At present, less than 5% of lithium-ion batteries are recycled globally. The existing best available technology is pyrometallurgical (i.e. high temperature treatment) and involves recycling through smelters. This method recovers metal alloys, such as copper and cobalt, but diverts critical components such as lithium to waste streams (i.e. slag from the furnace(s) in these applications). At present, slag is generally sold to the construction industry for use as road base, and lithium is not economically recoverable.
Given that the world is presently facing a near-term deficit of lithium and cobalt chemical supply for li-ion battery manufacturing, this gap emphasizes a substantial opportunity for global positive impact. This article helps answer some of the common questions regarding spent li-ion batteries and why advanced li-ion battery recycling technology is needed.
Why do lithium-ion batteries become ‘spent’?
As a battery charges and discharges, lithium ions move in and out of the anode and cathode. During this electrochemical reaction, a lithiated anode (e.g. graphite with lithium inside) and a transition metal oxide missing lithium are formed. Both the lithiated anode and transition metal oxide are very reactive. These transition materials have been scientifically proven to experience undesirable ‘parasitic reactions’ with the electrolyte solution.
The anode particularly experiences these parasitic reactions, and results in a solid product that deposits on the anode surface at nanoscale. Over time, this forms a passivating film that slows down and limits further electrochemical reactions. This reduces the lithium-ion battery’s ability to deliver energy and eventually causes the battery to become ‘spent’.
What’s the average lifetime for lithium-ion batteries?
The expected lifetime of a lithium-ion battery in large format applications (e.g. automotive, energy storage system) is typically 8 to 10 years. For small format applications such as consumer electronics (e.g. mobile phones), the expected lifetime of a lithium-ion battery is typically 2-3 years.
How are spent lithium-ion batteries handled today?
At present, less than 5% of spent li-ion batteries are currently recycled globally. Moreover, existing li-ion battery recycling method unit economics are often unprofitable and strategic components such as lithium are not recovered.
The best available technology today is smelting or pyrometallurgy (e.g. using a furnace), which primarily recovers metal alloys (typically cobalt and copper). Via pyrometallurgy, lithium in the spent li-ion batteries is lost in the slag/waste stream from the furnace. The slag is generally sold to the construction industry for use as road base and the lithium is not recoverable economically.
Why is advanced lithium-ion battery recycling technology necessary?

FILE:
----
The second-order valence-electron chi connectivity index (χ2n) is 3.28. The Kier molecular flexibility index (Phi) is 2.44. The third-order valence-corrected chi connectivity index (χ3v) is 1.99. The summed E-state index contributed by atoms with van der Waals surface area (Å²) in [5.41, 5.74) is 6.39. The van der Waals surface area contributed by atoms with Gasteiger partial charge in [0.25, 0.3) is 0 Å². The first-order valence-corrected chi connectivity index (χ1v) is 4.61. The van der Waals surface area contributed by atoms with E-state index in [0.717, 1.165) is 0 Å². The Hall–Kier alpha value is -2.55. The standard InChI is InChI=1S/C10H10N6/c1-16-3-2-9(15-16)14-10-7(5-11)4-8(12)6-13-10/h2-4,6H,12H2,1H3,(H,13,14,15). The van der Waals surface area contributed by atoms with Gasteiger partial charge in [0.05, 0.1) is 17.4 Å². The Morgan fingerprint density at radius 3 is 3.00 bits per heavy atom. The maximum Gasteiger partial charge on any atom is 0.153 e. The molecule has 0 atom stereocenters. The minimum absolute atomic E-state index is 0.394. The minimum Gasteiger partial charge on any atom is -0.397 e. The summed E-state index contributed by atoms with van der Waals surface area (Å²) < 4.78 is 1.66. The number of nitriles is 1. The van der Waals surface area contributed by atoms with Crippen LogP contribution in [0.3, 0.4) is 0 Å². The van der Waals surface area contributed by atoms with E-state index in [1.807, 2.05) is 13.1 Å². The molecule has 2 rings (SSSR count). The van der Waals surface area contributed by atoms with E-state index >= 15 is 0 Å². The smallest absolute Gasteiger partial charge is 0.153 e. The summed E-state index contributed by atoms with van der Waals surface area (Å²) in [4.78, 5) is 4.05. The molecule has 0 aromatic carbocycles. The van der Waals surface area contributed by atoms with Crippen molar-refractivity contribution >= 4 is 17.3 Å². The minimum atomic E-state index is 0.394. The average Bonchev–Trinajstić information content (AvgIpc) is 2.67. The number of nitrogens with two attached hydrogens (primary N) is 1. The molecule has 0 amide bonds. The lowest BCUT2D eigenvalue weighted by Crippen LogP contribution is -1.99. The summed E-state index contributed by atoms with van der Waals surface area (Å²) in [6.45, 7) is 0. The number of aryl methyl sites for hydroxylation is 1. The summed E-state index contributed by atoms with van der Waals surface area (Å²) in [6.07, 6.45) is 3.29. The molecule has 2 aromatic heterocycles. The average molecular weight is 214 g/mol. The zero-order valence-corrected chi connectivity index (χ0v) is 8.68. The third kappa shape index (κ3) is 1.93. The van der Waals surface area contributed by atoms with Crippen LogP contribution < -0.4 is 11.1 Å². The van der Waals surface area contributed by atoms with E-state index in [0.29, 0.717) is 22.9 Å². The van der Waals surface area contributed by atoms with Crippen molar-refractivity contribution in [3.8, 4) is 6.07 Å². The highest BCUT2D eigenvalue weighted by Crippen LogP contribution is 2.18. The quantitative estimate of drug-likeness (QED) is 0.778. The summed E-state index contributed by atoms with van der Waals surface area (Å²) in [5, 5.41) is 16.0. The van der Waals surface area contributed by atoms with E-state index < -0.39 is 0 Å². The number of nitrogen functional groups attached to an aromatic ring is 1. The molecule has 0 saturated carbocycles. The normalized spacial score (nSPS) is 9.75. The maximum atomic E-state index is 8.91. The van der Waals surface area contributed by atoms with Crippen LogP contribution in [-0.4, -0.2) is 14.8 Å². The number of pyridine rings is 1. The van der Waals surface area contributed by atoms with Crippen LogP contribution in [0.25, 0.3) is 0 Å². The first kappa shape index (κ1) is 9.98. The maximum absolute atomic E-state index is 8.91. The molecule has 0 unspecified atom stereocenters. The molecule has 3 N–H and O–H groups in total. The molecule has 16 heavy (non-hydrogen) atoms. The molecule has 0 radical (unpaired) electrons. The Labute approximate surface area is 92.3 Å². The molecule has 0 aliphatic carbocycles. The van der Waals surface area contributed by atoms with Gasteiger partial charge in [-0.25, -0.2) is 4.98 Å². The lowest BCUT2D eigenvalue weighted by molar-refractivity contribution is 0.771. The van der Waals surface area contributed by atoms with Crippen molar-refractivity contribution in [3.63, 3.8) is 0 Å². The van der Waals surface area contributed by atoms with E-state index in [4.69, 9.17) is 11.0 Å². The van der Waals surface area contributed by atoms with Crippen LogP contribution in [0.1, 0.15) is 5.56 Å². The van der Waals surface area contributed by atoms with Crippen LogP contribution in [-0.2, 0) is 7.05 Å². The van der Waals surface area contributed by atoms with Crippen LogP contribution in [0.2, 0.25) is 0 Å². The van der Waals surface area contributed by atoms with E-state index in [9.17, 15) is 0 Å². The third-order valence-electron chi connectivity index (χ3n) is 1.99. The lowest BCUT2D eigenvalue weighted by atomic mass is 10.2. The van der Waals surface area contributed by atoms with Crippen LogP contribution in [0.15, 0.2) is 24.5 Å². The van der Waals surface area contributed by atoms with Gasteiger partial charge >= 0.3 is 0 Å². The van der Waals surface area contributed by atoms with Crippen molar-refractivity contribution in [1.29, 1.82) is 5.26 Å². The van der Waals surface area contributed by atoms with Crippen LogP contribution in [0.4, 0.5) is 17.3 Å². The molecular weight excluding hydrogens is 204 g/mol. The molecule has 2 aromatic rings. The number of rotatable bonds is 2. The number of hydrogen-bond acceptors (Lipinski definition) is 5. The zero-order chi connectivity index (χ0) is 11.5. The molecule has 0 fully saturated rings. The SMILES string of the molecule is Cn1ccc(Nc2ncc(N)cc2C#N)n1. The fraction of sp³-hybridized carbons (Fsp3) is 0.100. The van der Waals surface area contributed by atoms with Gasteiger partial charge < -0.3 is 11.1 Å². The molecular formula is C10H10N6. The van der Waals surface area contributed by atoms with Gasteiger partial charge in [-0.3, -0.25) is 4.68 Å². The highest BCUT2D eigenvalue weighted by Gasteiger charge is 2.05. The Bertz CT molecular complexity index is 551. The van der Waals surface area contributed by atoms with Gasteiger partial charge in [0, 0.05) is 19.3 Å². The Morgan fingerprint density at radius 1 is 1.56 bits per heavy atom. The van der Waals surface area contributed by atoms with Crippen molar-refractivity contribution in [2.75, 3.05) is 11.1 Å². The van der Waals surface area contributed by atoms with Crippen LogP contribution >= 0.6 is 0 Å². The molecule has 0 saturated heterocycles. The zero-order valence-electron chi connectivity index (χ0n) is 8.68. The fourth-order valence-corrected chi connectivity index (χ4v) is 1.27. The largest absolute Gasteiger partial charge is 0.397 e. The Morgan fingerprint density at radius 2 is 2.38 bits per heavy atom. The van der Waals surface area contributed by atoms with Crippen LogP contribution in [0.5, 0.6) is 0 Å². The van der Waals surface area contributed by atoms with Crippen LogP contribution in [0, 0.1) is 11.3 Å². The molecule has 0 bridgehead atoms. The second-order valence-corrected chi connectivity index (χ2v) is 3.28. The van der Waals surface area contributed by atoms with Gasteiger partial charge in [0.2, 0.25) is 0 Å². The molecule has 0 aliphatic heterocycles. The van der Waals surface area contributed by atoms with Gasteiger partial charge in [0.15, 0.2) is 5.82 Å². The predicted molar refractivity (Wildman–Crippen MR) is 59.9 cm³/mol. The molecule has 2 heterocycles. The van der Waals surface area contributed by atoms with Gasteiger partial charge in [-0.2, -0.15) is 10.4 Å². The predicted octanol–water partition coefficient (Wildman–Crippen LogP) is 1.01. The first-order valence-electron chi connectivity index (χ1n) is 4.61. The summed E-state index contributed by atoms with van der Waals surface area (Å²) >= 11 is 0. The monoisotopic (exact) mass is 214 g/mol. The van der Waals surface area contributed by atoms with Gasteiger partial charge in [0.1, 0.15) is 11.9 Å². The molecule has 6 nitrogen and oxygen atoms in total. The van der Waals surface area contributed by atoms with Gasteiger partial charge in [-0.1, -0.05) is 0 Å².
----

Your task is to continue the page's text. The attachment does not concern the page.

The world is fast approaching a 'wall' of spent li-ion batteries. An estimated 11+ million tonnes of spent li-ion battery packs will be discarded between 2017 and 2030. If landfilled, toxic metals in spent li-ion batteries pose a substantial risk for soil and water. Moreover, increased greenhouse gas/CO2 emissions will be released globally if the materials contained in spent li-ion batteries are not recycled and reused.
Li-ion battery recycling is the necessary path to ensure clean air, soil and water globally. Li-Cycle™ is a recycler of li-ion batteries and has the potential to reduce GHG emissions by >1.2 billion equivalent tonnes of CO2 between 2017 and 2040.
Lithium-ion batteries are increasingly powering our world in automotive, consumer electronic, and industrial energy storage applications. The recent li-ion battery boom is being primarily driven by automotive applications in consumer vehicles (e.g. Tesla, Nissan, GM) and large format applications such as electric buses (e.g. BYD). The automotive industry alone is expected to overtake lithium-ion battery demand for consumer electronic applications by 2020.
Given lithium batteries’ rise to prominence over the past two decades, our team tends to receive a lot of questions about the lithium battery industry in general. This article should help answer some of these common questions.
What are lithium-ion batteries?
Lithium-ion (li-ion) batteries are a type of rechargeable battery in which lithium ions drive the electrochemical reactions. Lithium ions move from the negative electrode (anode) to the positive electrode (cathode) during discharge and back when charging.
Why lithium – why not another element?
Lithium is the lightest of all metals, has the greatest electrochemical potential and provides the largest energy density for weight.
What are lithium-ion batteries used for?
Li-ion batteries are increasingly powering our world in automotive, consumer electronic, and industrial energy storage applications. The recent li-ion battery boom is being primarily driven by automotive applications in consumer vehicles (e.g. Tesla) and large format applications such as buses. The automotive industry alone is expected to overtake lithium-ion battery demand for consumer electronic applications by 2020, per Roskill.
How large is the market for lithium-ion batteries?
The global lithium-ion battery market is projected to grow to US$ 210 billion by 2030 at a rapid rate of 17% per year, per Exane BNP Paribas.
What is a lithium-ion cell?
Lithium-ion battery cells consist of four key components:
How are lithium-ion batteries structured?
Lithium-ion batteries can be found in large format (e.g. automotive, energy storage systems) and small format (e.g. consumer electronic) applications. Modularized li-ion battery packs are typically structured as follows:
What raw materials are used to make lithium-ion batteries?
A breakdown of the raw materials in a spent li-ion battery pack is provided below (kg material/kg li-ion battery pack). This is based on a weighted average of mixed format and mixed cathode chemistry li-ion battery packs: